When I set out to use a minimalist design, I had planned on choosing one of the hundreds of ready-to-deploy WordPress themes out there but at the back of my mind, I had this plan of eventually creating my own theme. I went through designs submitted to the Open Source Web Design site, hoping to spot a great one and then getting a link to the WordPress port of the template. I did spot a great-looking minimalist design, Plain 1.0 by James Koster, but I couldn’t find a WordPress port. I liked the design so much that I decided to attempt porting it to WordPress myself.

I found turning a CSS-based design into WordPress theme to be easy. I am not a geek and I do not have formal training on CSS, HTML or PHP. What I did was I read up on CSS in sites such as MaxDesign. I also went through the WordPress Codex, reading about template tags and files and while I was porting the theme, I went through the template files of themes like K2 and Phoenixrealm to look at how its coders did things.

Here are the steps I took in turning the Plain 1.0 design template into a WordPress theme.

Categories
Blog design Open source

Pieces of WordPress theme code: a repository

The great thing about open source is that you can build on what others have done. In my quest to port an open source web design into a WordPress theme, I’ve used bits and pieces of WordPress theme code that have served me well in previous designs.

I am posting these pieces of code here so that this post will serve as the repository in case I need to customize another theme. Please feel free to suggest additional code bits so that I can add it here. Just post it in the comment field and enclose it in code tags.

Categories
Blog design Blogs Highlights

Creating my own WordPress theme, but not from scratch

I’ve just finished initial work on turning an open source web design into a WordPress theme. I had set out last week to attempt creating my own WordPress theme and offer it for download to anyone who might be interested in using it.

I browsed through the designs submitted to the Open Source Web Design site for inspiration and when I found Plain 1.0, done by James Koster, I decided to just use it and port it to WordPress. Plain 1.0 is a great-looking minimalist design that makes use of a lot of white space. It was XHTML compliant before I started working on it.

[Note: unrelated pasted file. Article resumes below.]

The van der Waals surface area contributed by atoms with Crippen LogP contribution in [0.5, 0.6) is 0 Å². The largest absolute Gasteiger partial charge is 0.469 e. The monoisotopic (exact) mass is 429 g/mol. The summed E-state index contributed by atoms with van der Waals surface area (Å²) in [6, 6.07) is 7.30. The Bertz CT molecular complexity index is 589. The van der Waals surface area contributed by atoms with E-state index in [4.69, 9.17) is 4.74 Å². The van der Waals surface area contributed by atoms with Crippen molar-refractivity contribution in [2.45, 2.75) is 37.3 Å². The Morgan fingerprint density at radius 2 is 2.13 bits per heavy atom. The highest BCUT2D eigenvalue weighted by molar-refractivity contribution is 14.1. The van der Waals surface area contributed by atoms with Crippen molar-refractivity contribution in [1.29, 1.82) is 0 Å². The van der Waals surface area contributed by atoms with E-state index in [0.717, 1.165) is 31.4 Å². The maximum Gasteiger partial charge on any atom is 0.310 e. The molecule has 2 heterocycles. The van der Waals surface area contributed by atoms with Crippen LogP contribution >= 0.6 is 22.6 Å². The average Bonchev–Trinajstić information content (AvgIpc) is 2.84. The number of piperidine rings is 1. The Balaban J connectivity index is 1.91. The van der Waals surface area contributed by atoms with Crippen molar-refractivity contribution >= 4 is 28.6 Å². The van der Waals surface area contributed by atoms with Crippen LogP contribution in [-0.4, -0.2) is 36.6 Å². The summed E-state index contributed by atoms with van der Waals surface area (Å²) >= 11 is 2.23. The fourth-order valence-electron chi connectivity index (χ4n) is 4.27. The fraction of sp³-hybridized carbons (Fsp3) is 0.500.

I’m no geek but that’s what’s great about open source, you can build on what others are doing. I found turning a ready-made design into a WordPress theme surprisingly easy, with the help of the extensive documentation in the WordPress codex. I also went through some of the open source WordPress themes I loved and used pieces of code from it for the design.

Categories
Blogs

Upgraded to WordPress 2.0.2

I was in the middle of editing the new theme I’m using when I read the announcement of a security release for WordPress. Version 2.0.2 contains bugfixes and security fixes.

Matt Mullenweg said in the version announcement: “The problems addressed are unannounced XSS issues privately discovered and reported to the WordPress team.”

The announcement doesn’t say, though, whether the security issue is just with the recent WordPress 2.0.1 release or this is something that exists even with previous versions. I upgraded this blog to the latest release last night, and the upgrade went without a hitch: back up all files, change theme to default one (which I left unedited) so that calls for plugins that will be deactivated wonít spew out errors, disable all plugins, upload new files to overwrite existing ones in the server (I used to delete the files but WordPressí upgrade guide says you can just overwrite the old ones), run upgrade.php and Iím now using WordPress 2.0.2.

I checked my site and everything seems to be okay. I edited a post and again encountered a bunch of errors.

WordPress database error: [You have an error in your SQL syntax. Check the manual that corresponds to your MySQL server version for the right syntax to use near ” at line 3]
SELECT post_id FROM wp_post2cat WHERE category_id =

A quick search using the error phrase (which I should have done weeks back) showed that the errors that I wrote about earlier were caused by the Ultimate Tag Warrior plugin I was using. I promptly upgraded the new plugin version and the errors are now gone. Back to blogging.

Categories
Blogs Personal

How not to blog

Keep changing themes. I was in the middle of a blog post an hour or two back when I spotted a link to the excellent Alexified WordPress theme by Alex Ling. The theme made me stop writing and I promptly downloaded it, edited stuff and used it for this blog.

I still have to put my photos page back up (updated: it’s now up). I’ll probably spend the next day or two customizing this theme. And I thought I got over this theme-change cycle a few months back.

Categories
Asides

Back to K2

I changed themes last night, reverting to the latest version of K2. Phoenixrealm, the WordPress theme I used prior to the current one, is a great minimalist WordPress theme but I missed having a proper blog header.

Iím still customizing the theme and tidying up things here and there. The photo page, while functional is a bit broken, with the sidebar getting pushed to under the main content.

And, as you can see in this post, Iím posting asides again.